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Joseph, Lawyer
Category: California Employment Law
Satisfied Customers: 5299
Experience:  Extensive experience representing employees and management
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I have been suspended and probably terminated for "falsifying"

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I have been suspended and probably terminated for "falsifying" my time card. I work as a critical care pharmacist in a hospital where demands are high. I come in at 6:30am. I round with the medical team from 9:30 till 11am. I have daily deadlines to meet by 12:00 noon. We have been pressured by administration to have to clock out for lunch by the 5th hour. So everyday, I clock out for lunch at 11:15 and go back to work. I clock back in at 11:45. Then I may take a lunch when it's less busy at 12:30 for 30 minutes. I'm doing this for patient care because I need to get things done for them at this time. And to avoid an hour of pay for the company. I don't think termination is fair. Do I have a case?

Can you tell me, what sort of investigation has taken place, thus far?

And, what evidence do they have that you have been clocking out early (other than that of some HR representative happening to observe you working while your card showed you off the clock)?

Thanks in advance.
Customer: replied 3 years ago.

My director saw me and a colleague in the hallway together at a time that was different that my time card. That is it. I did already admit that it is routine and the culture in this hospital to clock out to lunch and go back to work to finish patient care duties in the morning, and then go to lunch at a later time when it is not busy. This is also to avoid penalties from administration. I did admit that I do this on a regular basis. He also brought in two other pharmacist friends, my good friends, to HR right after me with the same accusation. They happened to reply the same. We admitted that we do "falsify" the time card for patient care and to not have to incur overtime to the hospital. We feel that we would be penalized if we did not clock in and out at the time required by labor laws. And we know that the hospital budget is tight. We're really trying to save the company money. The company is Tenet.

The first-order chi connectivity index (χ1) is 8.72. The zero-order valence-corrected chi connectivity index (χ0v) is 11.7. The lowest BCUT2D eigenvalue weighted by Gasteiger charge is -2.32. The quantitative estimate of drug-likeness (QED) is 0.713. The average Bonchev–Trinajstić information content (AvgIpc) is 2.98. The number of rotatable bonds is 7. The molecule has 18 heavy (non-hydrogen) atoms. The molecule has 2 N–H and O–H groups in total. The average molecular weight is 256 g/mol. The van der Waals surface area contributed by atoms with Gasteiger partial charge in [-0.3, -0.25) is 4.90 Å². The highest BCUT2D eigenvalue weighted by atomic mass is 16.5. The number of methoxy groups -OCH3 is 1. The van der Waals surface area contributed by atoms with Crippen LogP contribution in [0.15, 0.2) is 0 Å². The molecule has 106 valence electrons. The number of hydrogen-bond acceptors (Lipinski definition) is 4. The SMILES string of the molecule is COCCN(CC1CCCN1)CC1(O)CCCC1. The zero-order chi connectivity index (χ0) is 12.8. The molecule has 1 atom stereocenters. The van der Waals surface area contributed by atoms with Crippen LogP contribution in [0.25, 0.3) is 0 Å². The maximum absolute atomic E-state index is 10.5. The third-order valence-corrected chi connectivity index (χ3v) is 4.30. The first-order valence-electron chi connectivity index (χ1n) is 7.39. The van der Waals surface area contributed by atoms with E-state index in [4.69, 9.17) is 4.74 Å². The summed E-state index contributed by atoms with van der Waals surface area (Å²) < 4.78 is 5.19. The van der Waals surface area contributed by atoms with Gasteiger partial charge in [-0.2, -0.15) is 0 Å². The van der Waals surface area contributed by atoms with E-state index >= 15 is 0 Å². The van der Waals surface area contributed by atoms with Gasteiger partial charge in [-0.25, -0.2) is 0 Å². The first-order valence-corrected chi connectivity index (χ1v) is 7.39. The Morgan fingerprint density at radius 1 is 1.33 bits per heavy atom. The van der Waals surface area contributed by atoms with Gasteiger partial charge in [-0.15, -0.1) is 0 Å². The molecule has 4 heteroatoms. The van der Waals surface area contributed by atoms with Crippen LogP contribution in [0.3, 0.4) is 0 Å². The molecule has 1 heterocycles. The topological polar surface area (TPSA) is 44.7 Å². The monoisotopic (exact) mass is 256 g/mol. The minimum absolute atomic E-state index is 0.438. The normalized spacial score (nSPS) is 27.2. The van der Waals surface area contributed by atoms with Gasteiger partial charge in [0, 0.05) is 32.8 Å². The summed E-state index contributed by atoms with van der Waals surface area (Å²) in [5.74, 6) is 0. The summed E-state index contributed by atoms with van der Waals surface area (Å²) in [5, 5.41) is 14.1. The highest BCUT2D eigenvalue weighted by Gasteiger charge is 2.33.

Customer: replied 3 years ago.
Relist: Other.
I need an answer quickly. My person may be offline.
Hello. Different contributor here. It does appear that your expert is offline, so I will be happy to assist you with your question today.

My goal is to provide you with excellent service today.

Unfortunately, if you are an at-will employee (meaning that you do not have a contract with your employer or are a member of a union) you can be terminated at any time for any reason with or without any prior notice.

So, even though you and other pharmacists have good reason to clock in and out of your lunch periods at times different from when you actually do take your lunch break, your employer can suspend and terminate you for that reason and unfortunately you would have no recourse against your employer for disciplining or terminating your for this reason.